Article by Scott Cruickshank. Photos courtesy of Oklahoma State Athletic Communications.
In the fall of 2016, Ryan Smeeton gathered up his things. Then, from his home in Calgary, he travelled to the campus of Oklahoma State University.
Amongst his belongings, he was packing high hopes and an unblemished running resume.
Because this was a track star, someone who never lost a provincial championship race in high school. Not one. Not in Grade 10. Not in Grade 11. Not in Grade 12. Blue ribbons, all.
So, naturally, the teenager had been eager to test himself in the high-stakes world of U.S. college athletics. To break a tape or two. To make a name for himself. To take the next logical step in a blossoming career.
"I kind of thought I'd show up here and be pretty good," Smeeton said the other day.
However, as soon as the freshman began to pace with the rest of the Cowboys' track regulars, he discovered a hard truth — he had work to do, even to be considered average.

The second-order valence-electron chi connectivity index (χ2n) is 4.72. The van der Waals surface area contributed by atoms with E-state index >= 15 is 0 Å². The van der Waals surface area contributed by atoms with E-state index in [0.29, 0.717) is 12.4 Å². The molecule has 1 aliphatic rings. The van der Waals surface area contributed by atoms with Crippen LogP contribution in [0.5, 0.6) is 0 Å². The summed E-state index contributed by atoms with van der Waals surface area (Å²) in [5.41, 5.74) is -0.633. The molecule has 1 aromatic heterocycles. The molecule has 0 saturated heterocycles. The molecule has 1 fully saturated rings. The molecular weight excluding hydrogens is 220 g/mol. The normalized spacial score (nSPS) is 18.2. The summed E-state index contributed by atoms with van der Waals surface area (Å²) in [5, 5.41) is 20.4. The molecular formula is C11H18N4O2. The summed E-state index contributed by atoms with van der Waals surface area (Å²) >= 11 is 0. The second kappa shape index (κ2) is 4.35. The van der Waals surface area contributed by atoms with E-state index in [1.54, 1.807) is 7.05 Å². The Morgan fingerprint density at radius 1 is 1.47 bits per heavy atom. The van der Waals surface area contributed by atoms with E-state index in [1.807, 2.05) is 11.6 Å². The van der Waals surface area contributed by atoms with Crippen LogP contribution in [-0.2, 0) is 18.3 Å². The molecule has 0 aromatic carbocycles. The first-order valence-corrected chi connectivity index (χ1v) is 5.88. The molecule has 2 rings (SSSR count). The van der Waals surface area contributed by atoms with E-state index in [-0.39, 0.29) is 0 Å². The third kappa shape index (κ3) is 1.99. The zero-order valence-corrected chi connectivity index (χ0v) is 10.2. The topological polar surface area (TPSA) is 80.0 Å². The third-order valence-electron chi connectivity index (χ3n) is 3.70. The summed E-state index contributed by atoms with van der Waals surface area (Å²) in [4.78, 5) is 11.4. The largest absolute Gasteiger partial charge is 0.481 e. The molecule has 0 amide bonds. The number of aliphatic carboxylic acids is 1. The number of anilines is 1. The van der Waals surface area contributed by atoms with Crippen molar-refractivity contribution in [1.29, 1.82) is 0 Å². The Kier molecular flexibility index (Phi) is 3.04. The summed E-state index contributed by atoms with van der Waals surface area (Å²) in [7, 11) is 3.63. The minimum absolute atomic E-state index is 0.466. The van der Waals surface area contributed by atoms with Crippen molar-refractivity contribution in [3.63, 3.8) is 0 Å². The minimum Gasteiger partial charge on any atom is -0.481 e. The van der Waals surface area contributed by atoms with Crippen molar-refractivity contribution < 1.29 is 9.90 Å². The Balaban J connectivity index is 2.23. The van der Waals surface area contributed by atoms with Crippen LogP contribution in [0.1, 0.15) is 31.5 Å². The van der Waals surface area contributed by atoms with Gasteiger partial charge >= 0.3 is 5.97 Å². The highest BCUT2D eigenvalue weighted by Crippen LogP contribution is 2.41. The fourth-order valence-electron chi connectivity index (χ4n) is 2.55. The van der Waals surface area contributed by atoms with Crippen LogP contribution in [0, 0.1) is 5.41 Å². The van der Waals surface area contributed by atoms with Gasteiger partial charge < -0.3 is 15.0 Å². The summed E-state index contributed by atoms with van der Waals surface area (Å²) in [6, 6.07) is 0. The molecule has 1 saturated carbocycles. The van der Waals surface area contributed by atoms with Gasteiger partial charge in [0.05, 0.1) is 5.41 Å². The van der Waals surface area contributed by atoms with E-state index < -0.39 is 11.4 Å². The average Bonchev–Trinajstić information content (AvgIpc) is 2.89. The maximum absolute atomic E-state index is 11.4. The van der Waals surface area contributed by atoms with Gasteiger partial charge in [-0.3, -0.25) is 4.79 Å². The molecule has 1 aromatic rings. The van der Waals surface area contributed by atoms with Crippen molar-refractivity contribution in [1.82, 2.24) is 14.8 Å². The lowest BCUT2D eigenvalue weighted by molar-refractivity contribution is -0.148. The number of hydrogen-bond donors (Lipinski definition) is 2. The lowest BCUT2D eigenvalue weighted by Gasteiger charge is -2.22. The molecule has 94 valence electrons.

"I was getting crushed by guys on the team who weren't even the best guys on the team."
Asked about that reality check — if it had been disheartening, as a newcomer, to experience something like that — Smeeton says that's not how he processed it. Not at all.
"Motivating more than anything — I appreciated the challenge of it," said Smeeton. "It added a lot of discipline and excitement to my everyday life, focusing on doing everything that you can to perform the best in competition. Everything from cleaning up your diet, getting as much rest as you can, really training hard.
"The level of competition is crazy. Definitely a shock to your system. You realize that you really have to do everything right to be the best. Once I wrapped my head around that, I got to work."
This story is relayed to Terry Crook, who, while with the Calgary Warriors, had served as Smeeton's first club coach. Absorbing the details — how the young college runner had simply rolled up his sleeves in the face of apparent talent deficit — he cackles.
Because it rings a few bells for Crook.
Smeeton, barely out of Woodbine Elementary School, had followed his big brother Eric to the Warriors. Typically Crook would herd the kids into two groups — little boys and girls on one side, older ones on the other.
Which made sense, especially in Smeeton's case.